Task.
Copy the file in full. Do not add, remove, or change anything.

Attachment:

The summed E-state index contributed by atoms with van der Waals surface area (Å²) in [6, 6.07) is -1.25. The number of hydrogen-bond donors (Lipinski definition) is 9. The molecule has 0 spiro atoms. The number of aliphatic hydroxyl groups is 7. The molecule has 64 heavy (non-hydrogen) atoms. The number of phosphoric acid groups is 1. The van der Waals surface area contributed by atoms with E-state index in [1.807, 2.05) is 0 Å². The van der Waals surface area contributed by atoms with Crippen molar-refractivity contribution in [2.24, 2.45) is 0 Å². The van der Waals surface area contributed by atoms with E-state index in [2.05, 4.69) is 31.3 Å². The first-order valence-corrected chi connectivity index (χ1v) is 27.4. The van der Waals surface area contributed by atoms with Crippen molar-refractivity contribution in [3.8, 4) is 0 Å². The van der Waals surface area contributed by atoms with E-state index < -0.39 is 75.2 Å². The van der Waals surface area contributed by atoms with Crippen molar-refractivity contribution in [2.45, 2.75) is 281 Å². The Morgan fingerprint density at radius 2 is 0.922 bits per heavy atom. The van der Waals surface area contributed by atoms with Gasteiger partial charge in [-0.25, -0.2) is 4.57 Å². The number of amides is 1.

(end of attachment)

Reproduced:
The summed E-state index contributed by atoms with van der Waals surface area (Å²) in [6, 6.07) is -1.25. The number of hydrogen-bond donors (Lipinski definition) is 9. The molecule has 0 spiro atoms. The number of aliphatic hydroxyl groups is 7. The molecule has 64 heavy (non-hydrogen) atoms. The number of phosphoric acid groups is 1. The van der Waals surface area contributed by atoms with E-state index in [1.807, 2.05) is 0 Å². The van der Waals surface area contributed by atoms with Crippen molar-refractivity contribution in [2.24, 2.45) is 0 Å². The van der Waals surface area contributed by atoms with E-state index in [2.05, 4.69) is 31.3 Å². The first-order valence-corrected chi connectivity index (χ1v) is 27.4. The van der Waals surface area contributed by atoms with Crippen molar-refractivity contribution in [3.8, 4) is 0 Å². The van der Waals surface area contributed by atoms with E-state index < -0.39 is 75.2 Å². The van der Waals surface area contributed by atoms with Crippen molar-refractivity contribution in [2.45, 2.75) is 281 Å². The Morgan fingerprint density at radius 2 is 0.922 bits per heavy atom. The van der Waals surface area contributed by atoms with Gasteiger partial charge in [-0.25, -0.2) is 4.57 Å². The number of amides is 1.